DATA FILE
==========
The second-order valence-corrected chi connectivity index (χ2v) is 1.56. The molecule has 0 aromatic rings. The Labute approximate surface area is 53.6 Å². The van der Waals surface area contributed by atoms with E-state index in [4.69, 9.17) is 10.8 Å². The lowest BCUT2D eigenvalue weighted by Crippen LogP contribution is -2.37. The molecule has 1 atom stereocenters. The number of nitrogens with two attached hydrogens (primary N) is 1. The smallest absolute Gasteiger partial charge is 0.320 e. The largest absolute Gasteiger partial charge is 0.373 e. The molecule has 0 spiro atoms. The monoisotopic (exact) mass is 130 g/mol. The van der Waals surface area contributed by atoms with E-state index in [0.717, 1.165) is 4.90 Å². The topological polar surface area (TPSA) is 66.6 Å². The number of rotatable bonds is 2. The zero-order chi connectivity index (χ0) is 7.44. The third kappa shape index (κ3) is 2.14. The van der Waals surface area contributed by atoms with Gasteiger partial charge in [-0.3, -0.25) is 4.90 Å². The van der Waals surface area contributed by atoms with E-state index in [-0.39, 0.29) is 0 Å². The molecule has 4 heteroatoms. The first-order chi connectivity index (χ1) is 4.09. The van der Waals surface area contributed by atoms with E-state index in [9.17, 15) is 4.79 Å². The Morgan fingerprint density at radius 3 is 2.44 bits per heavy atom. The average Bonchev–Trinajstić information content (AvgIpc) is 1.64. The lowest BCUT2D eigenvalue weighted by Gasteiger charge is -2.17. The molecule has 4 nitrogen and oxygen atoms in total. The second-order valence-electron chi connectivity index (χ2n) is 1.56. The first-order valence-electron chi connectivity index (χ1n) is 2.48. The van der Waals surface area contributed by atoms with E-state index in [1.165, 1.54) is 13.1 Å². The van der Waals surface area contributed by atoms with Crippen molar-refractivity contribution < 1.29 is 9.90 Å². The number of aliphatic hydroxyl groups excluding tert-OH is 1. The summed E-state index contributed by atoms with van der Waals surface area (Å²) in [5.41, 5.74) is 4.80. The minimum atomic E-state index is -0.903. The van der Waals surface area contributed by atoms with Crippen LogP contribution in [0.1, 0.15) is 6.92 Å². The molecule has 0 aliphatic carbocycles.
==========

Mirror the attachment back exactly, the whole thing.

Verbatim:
The second-order valence-corrected chi connectivity index (χ2v) is 1.56. The molecule has 0 aromatic rings. The Labute approximate surface area is 53.6 Å². The van der Waals surface area contributed by atoms with E-state index in [4.69, 9.17) is 10.8 Å². The lowest BCUT2D eigenvalue weighted by Crippen LogP contribution is -2.37. The molecule has 1 atom stereocenters. The number of nitrogens with two attached hydrogens (primary N) is 1. The smallest absolute Gasteiger partial charge is 0.320 e. The largest absolute Gasteiger partial charge is 0.373 e. The molecule has 0 spiro atoms. The monoisotopic (exact) mass is 130 g/mol. The van der Waals surface area contributed by atoms with E-state index in [0.717, 1.165) is 4.90 Å². The topological polar surface area (TPSA) is 66.6 Å². The number of rotatable bonds is 2. The zero-order chi connectivity index (χ0) is 7.44. The third kappa shape index (κ3) is 2.14. The van der Waals surface area contributed by atoms with Gasteiger partial charge in [-0.3, -0.25) is 4.90 Å². The van der Waals surface area contributed by atoms with E-state index in [-0.39, 0.29) is 0 Å². The molecule has 4 heteroatoms. The first-order chi connectivity index (χ1) is 4.09. The van der Waals surface area contributed by atoms with E-state index in [9.17, 15) is 4.79 Å². The Morgan fingerprint density at radius 3 is 2.44 bits per heavy atom. The average Bonchev–Trinajstić information content (AvgIpc) is 1.64. The lowest BCUT2D eigenvalue weighted by Gasteiger charge is -2.17. The molecule has 4 nitrogen and oxygen atoms in total. The second-order valence-electron chi connectivity index (χ2n) is 1.56. The first-order valence-electron chi connectivity index (χ1n) is 2.48. The van der Waals surface area contributed by atoms with E-state index in [1.165, 1.54) is 13.1 Å². The van der Waals surface area contributed by atoms with Crippen molar-refractivity contribution < 1.29 is 9.90 Å². The number of aliphatic hydroxyl groups excluding tert-OH is 1. The summed E-state index contributed by atoms with van der Waals surface area (Å²) in [5.41, 5.74) is 4.80. The minimum atomic E-state index is -0.903. The van der Waals surface area contributed by atoms with Crippen LogP contribution in [0.1, 0.15) is 6.92 Å². The molecule has 0 aliphatic carbocycles.